Noah Webster devoted his life to establishing a distinctly American culture. At the beginning of his literary career he noted the importance of America being, in his words, “as independent in literature as she is in politics—as famous for arts as for arms.” His best-known contribution toward this end was, of course, his American Dictionary of the English Language, published in 1828, but his legacy includes much more. His American Spelling Book sold an incredible 100 million copies. He drafted America’s first copyright laws and was the first editor of the first daily newspaper in New York City. He served as a state legislator in both Connecticut and Massachusetts, he was involved in the founding of Amherst College, and his habit of counting houses wherever he went inspired the first census. One scholar has called him a “multiple founding father,” but most people do not remember him that way.

In his enlightening and absorbing The Forgotten Founding Father, Joshua Kendall helps us understand both Webster’s achievements and the reasons why he is not recognized in the same company as his role model Benjamin Franklin. Kendall’s previous book, the widely praised The Man Who Made Lists, was a biography of Peter Mark Roget, of thesaurus fame, another word-obsessed man.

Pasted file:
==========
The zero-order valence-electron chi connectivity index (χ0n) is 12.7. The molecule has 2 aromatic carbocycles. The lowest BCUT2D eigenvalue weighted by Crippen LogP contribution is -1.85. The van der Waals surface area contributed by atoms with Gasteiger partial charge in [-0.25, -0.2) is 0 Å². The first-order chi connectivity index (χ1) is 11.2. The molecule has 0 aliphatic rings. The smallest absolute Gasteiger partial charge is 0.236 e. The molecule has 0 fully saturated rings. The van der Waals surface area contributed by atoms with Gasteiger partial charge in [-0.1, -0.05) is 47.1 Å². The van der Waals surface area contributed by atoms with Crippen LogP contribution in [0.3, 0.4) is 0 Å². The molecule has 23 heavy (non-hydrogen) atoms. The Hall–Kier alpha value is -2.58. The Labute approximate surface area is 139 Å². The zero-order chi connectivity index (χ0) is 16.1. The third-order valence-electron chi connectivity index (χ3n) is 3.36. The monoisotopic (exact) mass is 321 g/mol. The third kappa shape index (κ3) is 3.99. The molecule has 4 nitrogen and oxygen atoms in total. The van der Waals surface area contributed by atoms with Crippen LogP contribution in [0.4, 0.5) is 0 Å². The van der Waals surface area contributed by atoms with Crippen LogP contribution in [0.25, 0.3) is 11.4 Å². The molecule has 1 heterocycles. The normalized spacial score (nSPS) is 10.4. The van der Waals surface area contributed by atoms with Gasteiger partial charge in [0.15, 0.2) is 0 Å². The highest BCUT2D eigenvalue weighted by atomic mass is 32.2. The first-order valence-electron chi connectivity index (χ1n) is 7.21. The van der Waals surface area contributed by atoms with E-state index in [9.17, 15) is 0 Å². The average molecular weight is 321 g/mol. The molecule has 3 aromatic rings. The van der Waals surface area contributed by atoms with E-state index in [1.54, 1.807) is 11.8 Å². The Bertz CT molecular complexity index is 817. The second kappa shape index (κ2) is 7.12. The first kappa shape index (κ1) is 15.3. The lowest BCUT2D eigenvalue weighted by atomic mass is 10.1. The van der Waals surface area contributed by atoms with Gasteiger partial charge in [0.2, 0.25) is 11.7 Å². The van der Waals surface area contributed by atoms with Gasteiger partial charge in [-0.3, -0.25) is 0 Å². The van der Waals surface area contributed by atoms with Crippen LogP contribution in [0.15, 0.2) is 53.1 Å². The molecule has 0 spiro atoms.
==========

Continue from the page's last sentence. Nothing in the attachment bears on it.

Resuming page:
Although his contemporaries recognized Webster’s great abilities, they were also aware of his negative traits: He was arrogant and tactless, often argumentative, a perpetual self-promoter and wholly self-absorbed. Kendall has closely examined Webster’s diaries and letters, including some that the family has long suppressed, and believes that Webster could not help himself—that he suffered from what psychiatrists today would identify as obsessive-compulsive disorder. Kendall thinks that Webster’s 30-year struggle to finish his dictionary was a case in which his “pathology was instrumental to his success.” But it also may have been a factor in the many contradictory identities he displayed over the years, including patriot, political reactionary, peacemaker, ladies’ man and “prig.” Words seemed always to be his best friends, and defining them was an obsession that ruled him.

Kendall’s discussion of the content of Webster’s dictionary is eye-opening and fascinating. Although Webster borrowed generously from Samuel Johnson’s dictionary, he also expanded it to 70,000 words—12,000 more than the latest edition of Johnson’s. Webster celebrated America’s founders and offered countless references to American locales. He also used many references from his own life. The definitions were often didactic, in line with Webster’s devout Christian values, and his questionable etymological ideas appeared on occasion; he had “a penchant for making wild guesses about the roots of words.”

There is so much more in Kendall’s superbly written and carefully balanced narrative of an American original. One comes away convinced that this complex and often difficult man was a major force for creating a sense of American nationalism and unity among his fellow citizens.

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